mobile phones Archives — Page 10 of 11


Rohan Samarajiva  | LankaBusinessOnline Fixed or Mobile      March 28, 2007 (LBO) – It seems like a no-brainer: A mobile phone is better than a fixed phone, especially in Sri Lanka. The costs of getting a connection are lower: a new phone and SIM can cost as little as LKR 4,000, while SLTL charges around LKR 20,000 for a fixed connection and its competitors charge around LKR 10,000.   Mobile phones are easy to use. They have built in directories and allow texting, though now these features are now available on the fixed CDMA phones as well. Calling people instead of places that people are associated with seems obviously better, unless you don’t want to be reached.
Sonal Desai | CXOToday.com Mumbai, Mar 27, 2007: Mobile penetration will penetrate the homes of bottom or pyramid (BOP) families in India, Pakistan and Sri Lanka, a study instituted by LIRNEasia has found. Titled, “Teleuse on a Shoestring- A Study of the Financially Constrained in Asia,” it interviewed and maintained diaries of respondents from Thailand and Philippines besides the above mentioned countries. A C Nielsen conducted the fieldwork. International Development Research Center (IDRC), Canada funded the research.
VRISHTI BENIWAL | The Financial Express India NEW DELHI, MAR 23:  Over 200 billion telephone users and 7 million subscriber addition a month may paint a rosy picture, but the telecom boom is yet to ring loud in rural India. Believe it or not, 82% people at the bottom of pyramid (BoP) in India use someone else’s phone. Only 9% people in India use their own mobile phones and an equal percentage use their household fixed line phone, according to a yet-to-be-released study ‘Teleuse on a Shoestring’ by a Sri Lanka-based non-profit research organisation LIRNEasia. [Note: This study, Teleuse@BOP was released in Singapore on 28 February 2007.] Read full article | See print article

Choices: Calls or gold?

Posted on March 10, 2007  /  0 Comments

By Rohan Samarajiva  LBO >> Choices : Priceless Link       08 March 2007 08:26:29 http://www.lbo.lk/fullstory.php?newsID=2020236857&no_view=1&SEARCH_TERM=24    March 08 (LBO) – Indonesia, like Sri Lanka, sends its women to foreign lands to work as housemaids.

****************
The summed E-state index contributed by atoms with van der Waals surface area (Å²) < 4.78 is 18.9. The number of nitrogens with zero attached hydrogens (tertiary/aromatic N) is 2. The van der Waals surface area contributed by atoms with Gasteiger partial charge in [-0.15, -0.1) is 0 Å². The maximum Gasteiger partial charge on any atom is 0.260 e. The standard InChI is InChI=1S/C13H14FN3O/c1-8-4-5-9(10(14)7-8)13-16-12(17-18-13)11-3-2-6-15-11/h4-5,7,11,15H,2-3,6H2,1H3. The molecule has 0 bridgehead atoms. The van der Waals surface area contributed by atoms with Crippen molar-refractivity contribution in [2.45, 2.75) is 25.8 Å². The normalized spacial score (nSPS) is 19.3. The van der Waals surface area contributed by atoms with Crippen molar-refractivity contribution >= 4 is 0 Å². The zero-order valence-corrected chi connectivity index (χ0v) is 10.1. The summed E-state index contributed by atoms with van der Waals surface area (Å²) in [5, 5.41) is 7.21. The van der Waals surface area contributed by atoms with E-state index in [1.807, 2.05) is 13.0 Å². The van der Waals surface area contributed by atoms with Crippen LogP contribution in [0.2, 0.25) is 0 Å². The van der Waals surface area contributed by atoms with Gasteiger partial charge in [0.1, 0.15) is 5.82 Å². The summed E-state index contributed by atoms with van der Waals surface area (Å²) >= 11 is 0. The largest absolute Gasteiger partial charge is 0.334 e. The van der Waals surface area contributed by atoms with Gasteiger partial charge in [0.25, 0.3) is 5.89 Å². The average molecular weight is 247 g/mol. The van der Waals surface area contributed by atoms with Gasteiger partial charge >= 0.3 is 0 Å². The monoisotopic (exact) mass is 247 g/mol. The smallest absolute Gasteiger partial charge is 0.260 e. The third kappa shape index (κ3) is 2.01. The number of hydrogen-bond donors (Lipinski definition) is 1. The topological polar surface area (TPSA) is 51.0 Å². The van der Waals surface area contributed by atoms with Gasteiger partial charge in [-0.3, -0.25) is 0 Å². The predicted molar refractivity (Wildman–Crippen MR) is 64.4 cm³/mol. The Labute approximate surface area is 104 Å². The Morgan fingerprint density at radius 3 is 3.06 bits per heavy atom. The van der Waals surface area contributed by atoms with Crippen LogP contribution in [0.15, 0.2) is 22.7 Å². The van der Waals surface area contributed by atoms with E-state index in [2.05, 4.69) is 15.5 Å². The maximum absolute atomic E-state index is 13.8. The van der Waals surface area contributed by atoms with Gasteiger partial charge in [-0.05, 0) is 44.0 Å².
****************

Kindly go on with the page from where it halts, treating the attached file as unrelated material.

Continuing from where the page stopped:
Sri Lanka’s telecom sector soared in 2006 to 7.3 million users, led by a 59% jump in new mobile phone connections on competition and falling call rates, an AFP report said.    Quoting the industry watchdog Sri Lanka Telecommunications Regulatory Commission, the AFP report said despite a waiting list of around 366,000 for fixed-line phone services, mobile phones, including GSM and CDMA systems, had allowed rural residents to get phone services immediately.   The AFP report further said fixed-line subscribers rose to 1.9 million in 2006 from 1.

India: Broadband Target Will Be Met

Posted on February 9, 2007  /  6 Comments

With the current growth rate of mobile subscriptions, India is the clear global leader in mobile net additions, but its broadband sector still has not met market expectations. Due to poor fixed line coverage, low PC adoption, and service pricing, broadband service has not been embraced by Indians in the way mobile phones were. However, the ministry of communications and operators intend to change that by labeling 2007 the “Broadband Year,” hoping to reach a 20m broadband subscribers by 2010. With the help of telecom and PC manufacturers and operators’ deep pockets, the government believes their goal can be achieved. Pyramid Research argues that the country’s broadband aspirations will not be achieved for 2007, however it will exceed its 2011 target.